Although British expatriates in the UAE are enjoying higher salaries in terms of the pound sterling, they face a difficult dilemma over whether or not to invest in their home country. It's an issue that also applies to non-UK citizens considering a punt on this beleaguered nation.
If you think the UK will actually exit the European Union on October 31 - as its new Prime Minister Boris Johnson says - then you might consider waiting for the pound to fall further after the event as foreign exchange analysts are almost unanimous in forecasting.
Then again, if, as I believe, Mr Johnson is about to fall off his high-wire act, the best time to buy sterling is probably around now. If this black cloud hanging over the UK economy was lifted, the value of its currency would surely soar.
Before the Brexit referendum a little over three years ago the pound hovered around $1.50 as opposed to nearer $1.20 today.
The British press is allowing Boris Johnson his honeymoon as the new Prime Minister. He has embarked on what virtually all observers see as the start of a General Election campaign, with populist spending promises and a lightning tour of the country.
But Mr Johnson is only being wise in making hay while the sun shines. Even the best opinion polls show his support levels flagging at about 30 per cent, not enough to win him a majority in an upcoming election - assuming that he loses a no-confidence vote in the House of Commons early in September and is forced to call a General Election.
His majority in parliament is just one and a renegade Conservative MP, former justice minister Phillip Lee, has said he will decide over the August parliamentary holiday whether to continue his support.
Meanwhile, Mr Johnson’s new unelected, right-wing government - installed after the 0.27 per cent of the population belonging to his party elected him as their next leader and therefore Prime Minister - is about to battle strong opposition from at least five directions in parliament.
There is the official opposition Labour Party; the Liberal-Democrats with a new, young leader; the SNP who dominate Scotland; the DUP from Northern Ireland who supported Mr Johnson’s predecessor’s Brexit deal but strongly oppose no-deal and finally the substantial cabal of rebels in his own party led by the last finance minister Philip Hammond.
Outside of parliament, the City and businesses are overwhelmingly against Brexit, with a variety of major legal challenges being lined up to undermine the push for a No-Deal Brexit that Mr Johnson has promised by "whatever means".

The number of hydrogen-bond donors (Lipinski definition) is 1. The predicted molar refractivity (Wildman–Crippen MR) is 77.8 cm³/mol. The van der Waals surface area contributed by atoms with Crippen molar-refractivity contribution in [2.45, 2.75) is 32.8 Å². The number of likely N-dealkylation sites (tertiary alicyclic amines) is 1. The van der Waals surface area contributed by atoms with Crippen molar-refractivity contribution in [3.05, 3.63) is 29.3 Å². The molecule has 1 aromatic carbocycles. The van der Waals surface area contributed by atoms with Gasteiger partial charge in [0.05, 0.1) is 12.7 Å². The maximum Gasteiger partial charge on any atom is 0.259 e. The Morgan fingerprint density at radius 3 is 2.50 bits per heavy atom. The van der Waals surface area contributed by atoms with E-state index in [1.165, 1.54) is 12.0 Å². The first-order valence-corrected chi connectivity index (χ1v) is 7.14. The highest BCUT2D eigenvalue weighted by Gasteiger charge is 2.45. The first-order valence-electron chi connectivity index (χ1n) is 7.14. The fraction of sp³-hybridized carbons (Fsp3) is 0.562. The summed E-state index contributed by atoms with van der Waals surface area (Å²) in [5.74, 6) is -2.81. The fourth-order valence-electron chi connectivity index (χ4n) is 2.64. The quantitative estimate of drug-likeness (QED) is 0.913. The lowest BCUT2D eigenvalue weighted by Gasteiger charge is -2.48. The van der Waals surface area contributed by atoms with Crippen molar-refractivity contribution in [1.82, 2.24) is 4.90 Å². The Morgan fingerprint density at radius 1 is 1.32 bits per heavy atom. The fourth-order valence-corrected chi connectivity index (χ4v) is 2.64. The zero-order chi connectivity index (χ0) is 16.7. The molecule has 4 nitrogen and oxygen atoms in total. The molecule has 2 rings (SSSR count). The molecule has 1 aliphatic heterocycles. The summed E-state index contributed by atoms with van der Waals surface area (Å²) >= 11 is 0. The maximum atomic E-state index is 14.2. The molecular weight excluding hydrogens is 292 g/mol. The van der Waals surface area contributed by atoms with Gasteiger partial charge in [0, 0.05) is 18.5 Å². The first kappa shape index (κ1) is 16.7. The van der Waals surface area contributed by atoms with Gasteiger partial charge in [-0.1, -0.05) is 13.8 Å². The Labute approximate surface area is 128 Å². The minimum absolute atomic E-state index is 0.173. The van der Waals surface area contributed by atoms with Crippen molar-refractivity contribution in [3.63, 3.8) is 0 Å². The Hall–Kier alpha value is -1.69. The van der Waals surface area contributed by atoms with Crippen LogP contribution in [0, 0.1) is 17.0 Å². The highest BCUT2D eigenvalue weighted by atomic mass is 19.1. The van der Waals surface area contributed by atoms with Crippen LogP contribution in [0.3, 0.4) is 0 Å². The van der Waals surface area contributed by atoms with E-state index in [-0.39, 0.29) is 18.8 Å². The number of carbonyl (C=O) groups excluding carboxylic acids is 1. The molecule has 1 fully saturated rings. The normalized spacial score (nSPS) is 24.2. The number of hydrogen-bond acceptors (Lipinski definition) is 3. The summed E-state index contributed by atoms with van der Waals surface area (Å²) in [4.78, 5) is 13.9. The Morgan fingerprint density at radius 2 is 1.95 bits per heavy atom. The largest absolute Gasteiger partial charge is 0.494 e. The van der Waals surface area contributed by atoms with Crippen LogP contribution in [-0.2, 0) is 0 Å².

Can the new Prime Minister really triumph over such overwhelming opposition? This is Brexit's last stand.
As an investor, if you assume Brexit is not going to happen then you have more to consider than just the immediate impact on sterling.
UK share prices have been quite strong throughout the whole Brexit storm but it is important to realise this has been almost entirely due to the fall of sterling. Why?
The UK stock market is highly diversified internationally, so when foreign companies report their overseas profits in pounds in London they are automatically higher when sterling is moving lower. That keeps their share prices high.
Unfortunately, the reverse also applies. When sterling gains in value, the automatic effect on the UK stock market is to move lower. There will not be a relief rally because of the improved economic outlook for UK-based companies, far from it.
Watch out if you are an investor in long-term tracker funds in UK stocks. The hit that comes from sterling as Brexit fails could take a long time to recover, particularly if it happens during the downturn in global stocks many analysts are expecting soon.
You would suffer a double whammy, the last thing you might anticipate in these supposedly safe investments.
UK residential property and a failed Brexit is harder to read. If you are planning to buy a home, then securing your sterling payment at present low exchange rates would make good sense.
That said, with UK house prices as high as they are now, and a possible global slowdown on the horizon you could argue that plunging into this market represents a large downside risk for a relatively small upside potential.
I recommend diversification into precious metals at this point in the investment cycle. Their prices have lagged behind recent gains in global stock markets, and actions to counter a stock market correction would have the most immediate impact here.
Peter Cooper has been writing about Gulf finance for two decades